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Reviewing the Book Review

Thomas Agonistes

17 June 2007

In which we have a look at this week's New York Times Book Review.

The three novels of John Williams are the subject of Morris Dickstein's Essay, "The Inner Lives of Men," with special attention focused upon Stoner. Essays like this, in which passionate cases are made for undeservedly neglected writers, ought to be a regular feature of the Book Review (with at least one Dawn Powell promo every five years.)

I hope that no one will be unduly upset about my banishing The Gravedigger's Daughter to the bottom. It's been a long time since I attempted one of Joyce Carol Oates's violent but generic novels, which she turns out with incomprehensible speed, as if haste were a virtue. I admire her criticism greatly, but I don't at all understand her appeal as a novelist.


The following titles appear to deserve coverage in the Book Review. The reviews may still be inadequate or useless.

Divisadero, by Michael Ondaatje. Michael Ondaatje's fiction is not my cup of tea, possibly because I find his writing "poetic" rather than "musical" - I must work out what I mean by that some time. But I know that he is very good at what he does, and if Erica Wagner finds this novel "frustrating" at times, she can put that into perspective.

It’s no good wishing a novel were different than it is; but the brokenness of Ondaatje’s tale can be frustrating. Still: “Divisadero.” What did we expect? It’s possible to believe that Ondaatje’s method of mosaic more accurately reflects the untidy turns life tends to take; his characters make unfortunate decisions but then, so do we. There is something endearingly human about this book, for all its art: who can’t forgive a hopeless romantic?

(Finally, an Erica Wagner review that didn't bewilder me!

Supreme Discomfort: The Divided Soul of Clarence Thomas, by Kevin Merida and Michael A Fletcher. Orlando Patterson regards this as an excellent Life, but as a "pedestrian" account of Justice Thomas's jurisprudence. Ultimately, he locates the value of the book.

Nonetheless, the book remains invaluable for any understanding of the court's most controversial figure. It persuasively makes the case that "the problem of color is a mantle" Thomas "years to shed, even as he clings to it." In doing so, it brilliantly illuminates not only Thomas but his turbulent times, the burden of race in 120th-century America, and one man's painful and unsettling struggle, along with his changing nations, to be relieved of it."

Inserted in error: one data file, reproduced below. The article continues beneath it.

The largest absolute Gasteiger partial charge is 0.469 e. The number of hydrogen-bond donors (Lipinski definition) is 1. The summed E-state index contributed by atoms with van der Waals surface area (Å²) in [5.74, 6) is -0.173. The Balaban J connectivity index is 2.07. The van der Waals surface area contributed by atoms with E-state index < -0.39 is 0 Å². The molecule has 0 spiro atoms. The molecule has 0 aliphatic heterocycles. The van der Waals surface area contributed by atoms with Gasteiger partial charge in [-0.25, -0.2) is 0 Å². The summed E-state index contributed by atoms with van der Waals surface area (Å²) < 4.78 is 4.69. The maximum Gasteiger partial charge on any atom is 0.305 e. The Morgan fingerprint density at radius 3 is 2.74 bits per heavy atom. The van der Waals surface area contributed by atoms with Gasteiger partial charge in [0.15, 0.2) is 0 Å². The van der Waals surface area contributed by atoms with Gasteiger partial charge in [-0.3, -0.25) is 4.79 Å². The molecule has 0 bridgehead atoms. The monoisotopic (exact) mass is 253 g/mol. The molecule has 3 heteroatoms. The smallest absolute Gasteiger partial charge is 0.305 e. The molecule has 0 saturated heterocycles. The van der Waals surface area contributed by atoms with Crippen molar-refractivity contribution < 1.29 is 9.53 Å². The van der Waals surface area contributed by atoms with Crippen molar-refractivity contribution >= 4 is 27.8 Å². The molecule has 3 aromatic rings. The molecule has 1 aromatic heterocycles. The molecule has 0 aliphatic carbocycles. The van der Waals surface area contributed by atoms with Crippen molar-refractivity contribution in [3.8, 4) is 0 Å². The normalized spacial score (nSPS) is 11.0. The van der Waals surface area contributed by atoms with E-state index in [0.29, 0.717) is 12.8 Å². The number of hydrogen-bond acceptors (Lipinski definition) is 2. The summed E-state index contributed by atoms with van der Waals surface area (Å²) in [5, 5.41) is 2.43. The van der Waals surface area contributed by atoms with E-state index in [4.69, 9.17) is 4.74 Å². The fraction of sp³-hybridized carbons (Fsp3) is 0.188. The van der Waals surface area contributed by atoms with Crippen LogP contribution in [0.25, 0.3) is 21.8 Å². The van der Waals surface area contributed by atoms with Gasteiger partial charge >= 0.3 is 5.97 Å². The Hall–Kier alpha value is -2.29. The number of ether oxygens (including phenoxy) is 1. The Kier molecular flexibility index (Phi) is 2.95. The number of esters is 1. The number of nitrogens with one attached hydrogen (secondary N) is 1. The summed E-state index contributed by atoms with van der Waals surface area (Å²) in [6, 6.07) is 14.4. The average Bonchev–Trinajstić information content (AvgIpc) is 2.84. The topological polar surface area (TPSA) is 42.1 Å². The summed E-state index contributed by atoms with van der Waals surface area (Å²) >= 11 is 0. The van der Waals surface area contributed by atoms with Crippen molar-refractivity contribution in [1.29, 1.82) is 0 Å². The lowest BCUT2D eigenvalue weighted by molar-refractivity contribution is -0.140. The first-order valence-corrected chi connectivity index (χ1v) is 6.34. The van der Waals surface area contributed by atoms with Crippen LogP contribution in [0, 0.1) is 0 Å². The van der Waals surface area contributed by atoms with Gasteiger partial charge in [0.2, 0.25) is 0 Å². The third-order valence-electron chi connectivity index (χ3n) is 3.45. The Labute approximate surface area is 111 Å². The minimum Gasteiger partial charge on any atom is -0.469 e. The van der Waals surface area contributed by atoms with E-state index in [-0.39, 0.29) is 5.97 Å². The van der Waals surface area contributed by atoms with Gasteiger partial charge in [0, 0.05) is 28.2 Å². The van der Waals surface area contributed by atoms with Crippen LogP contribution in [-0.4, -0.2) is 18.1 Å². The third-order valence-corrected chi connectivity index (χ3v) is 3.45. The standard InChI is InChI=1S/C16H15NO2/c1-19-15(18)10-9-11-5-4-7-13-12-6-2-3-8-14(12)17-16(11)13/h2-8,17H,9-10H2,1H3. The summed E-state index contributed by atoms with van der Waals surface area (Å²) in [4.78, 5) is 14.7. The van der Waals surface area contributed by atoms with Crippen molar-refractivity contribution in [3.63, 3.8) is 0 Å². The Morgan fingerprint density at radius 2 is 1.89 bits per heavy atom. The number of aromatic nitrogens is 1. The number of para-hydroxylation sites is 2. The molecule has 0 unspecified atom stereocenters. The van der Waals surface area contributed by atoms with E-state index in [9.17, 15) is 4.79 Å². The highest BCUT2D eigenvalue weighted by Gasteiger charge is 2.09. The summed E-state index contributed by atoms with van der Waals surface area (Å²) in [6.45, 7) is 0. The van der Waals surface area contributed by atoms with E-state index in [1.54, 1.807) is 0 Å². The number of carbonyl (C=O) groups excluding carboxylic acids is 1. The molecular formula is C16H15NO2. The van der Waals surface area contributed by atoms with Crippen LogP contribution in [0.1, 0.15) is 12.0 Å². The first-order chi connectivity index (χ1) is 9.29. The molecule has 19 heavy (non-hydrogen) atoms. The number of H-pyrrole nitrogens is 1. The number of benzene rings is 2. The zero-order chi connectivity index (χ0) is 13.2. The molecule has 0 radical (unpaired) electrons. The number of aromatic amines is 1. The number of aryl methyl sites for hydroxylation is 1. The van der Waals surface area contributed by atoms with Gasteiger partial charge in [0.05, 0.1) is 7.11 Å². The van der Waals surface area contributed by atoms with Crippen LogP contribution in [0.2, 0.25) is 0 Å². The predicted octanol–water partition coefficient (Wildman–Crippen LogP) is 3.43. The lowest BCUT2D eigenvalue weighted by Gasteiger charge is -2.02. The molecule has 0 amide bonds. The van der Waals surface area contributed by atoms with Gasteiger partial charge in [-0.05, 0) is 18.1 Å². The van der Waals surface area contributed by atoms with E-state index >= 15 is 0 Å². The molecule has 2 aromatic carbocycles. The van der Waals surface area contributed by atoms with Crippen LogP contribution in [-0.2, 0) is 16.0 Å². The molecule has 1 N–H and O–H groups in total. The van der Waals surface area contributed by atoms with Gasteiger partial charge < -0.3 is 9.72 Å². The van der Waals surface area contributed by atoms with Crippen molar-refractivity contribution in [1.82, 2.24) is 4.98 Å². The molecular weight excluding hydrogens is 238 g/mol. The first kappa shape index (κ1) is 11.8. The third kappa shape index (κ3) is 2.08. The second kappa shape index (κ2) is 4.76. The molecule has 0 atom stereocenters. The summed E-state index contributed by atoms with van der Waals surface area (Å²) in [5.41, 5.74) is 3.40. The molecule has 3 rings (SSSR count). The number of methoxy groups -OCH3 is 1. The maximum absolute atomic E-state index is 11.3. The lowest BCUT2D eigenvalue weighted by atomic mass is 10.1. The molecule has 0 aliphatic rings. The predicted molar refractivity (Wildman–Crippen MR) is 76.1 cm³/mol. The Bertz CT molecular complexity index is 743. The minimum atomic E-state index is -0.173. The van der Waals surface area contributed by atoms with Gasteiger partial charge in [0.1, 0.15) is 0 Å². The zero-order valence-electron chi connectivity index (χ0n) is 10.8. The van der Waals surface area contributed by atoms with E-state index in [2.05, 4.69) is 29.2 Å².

Nature's Engraver: A Life of Thomas Bewick, by Jenny Uglow. Dominique Browning's review tells us why we might be interested in a biography of a prolific, early Nineteenth-Century illustrator, and praises the one that Ms Uglow has written, calling it "refined and engaging ... as beautifully wrought, in its way, as Bewick's woodblocks."

The Last Mrs Astor: A New York Story, by Frances Kiernan. Having read this book, I can cheat a little and pronounce Liesl Schillinger's review spot-on.

In The Last Mrs Astor, Kiernan acquaints readers with Mrs Astor's long, rich back story, soft-pedaling her subject's flaws but taking care not to exaggerate her stature. While praising Mrs Astor for being "attractive, gay, fun to be with, and a great flirt," Kiernan assesses her philanthropic contributions more cautiously.

I recognize that my inclusion of this biography of a grande dame in this category betrays my Gothamocentrism.

When a Crocodile Eats the Sun: A Memoir of Africa, by Peter Godwin. Mark Gevisser's review of this book is qualifiedly favorable. Mr Gevisser, a South African, finds Mr Godwin's tone about black Zimbabweans somewhat unenlightened, and overinclined to speak in abstractions, making heavy use of "Africa."

"I feel like weeping ... at the way Africa does this to you." One minute, you're scared to death, "the next you're choked with affection." Of course, Africa has done nothing at all. It is an inanimate landmass. The work is the author's and he has done it beautifully, even if not always with a full enough awareness of his own people's agency.